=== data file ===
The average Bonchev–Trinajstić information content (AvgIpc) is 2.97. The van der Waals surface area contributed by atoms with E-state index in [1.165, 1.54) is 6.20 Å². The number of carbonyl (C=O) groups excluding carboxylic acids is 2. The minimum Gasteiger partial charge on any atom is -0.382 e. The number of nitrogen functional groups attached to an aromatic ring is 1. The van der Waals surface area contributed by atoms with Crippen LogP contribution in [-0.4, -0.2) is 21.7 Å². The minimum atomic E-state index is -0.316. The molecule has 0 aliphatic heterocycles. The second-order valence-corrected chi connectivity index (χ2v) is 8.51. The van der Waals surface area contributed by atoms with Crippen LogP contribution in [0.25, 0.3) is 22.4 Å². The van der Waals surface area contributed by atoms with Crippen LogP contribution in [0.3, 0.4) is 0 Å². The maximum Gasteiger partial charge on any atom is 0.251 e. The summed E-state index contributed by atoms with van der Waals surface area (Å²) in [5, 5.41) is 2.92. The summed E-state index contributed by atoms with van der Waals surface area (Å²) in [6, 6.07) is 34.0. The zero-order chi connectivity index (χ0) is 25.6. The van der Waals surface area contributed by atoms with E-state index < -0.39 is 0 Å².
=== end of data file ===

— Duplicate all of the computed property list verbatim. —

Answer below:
The average Bonchev–Trinajstić information content (AvgIpc) is 2.97. The van der Waals surface area contributed by atoms with E-state index in [1.165, 1.54) is 6.20 Å². The number of carbonyl (C=O) groups excluding carboxylic acids is 2. The minimum Gasteiger partial charge on any atom is -0.382 e. The number of nitrogen functional groups attached to an aromatic ring is 1. The van der Waals surface area contributed by atoms with Crippen LogP contribution in [-0.4, -0.2) is 21.7 Å². The minimum atomic E-state index is -0.316. The molecule has 0 aliphatic heterocycles. The second-order valence-corrected chi connectivity index (χ2v) is 8.51. The van der Waals surface area contributed by atoms with Crippen LogP contribution in [0.25, 0.3) is 22.4 Å². The van der Waals surface area contributed by atoms with Crippen LogP contribution in [0.3, 0.4) is 0 Å². The maximum Gasteiger partial charge on any atom is 0.251 e. The summed E-state index contributed by atoms with van der Waals surface area (Å²) in [5, 5.41) is 2.92. The summed E-state index contributed by atoms with van der Waals surface area (Å²) in [6, 6.07) is 34.0. The zero-order chi connectivity index (χ0) is 25.6. The van der Waals surface area contributed by atoms with E-state index < -0.39 is 0 Å².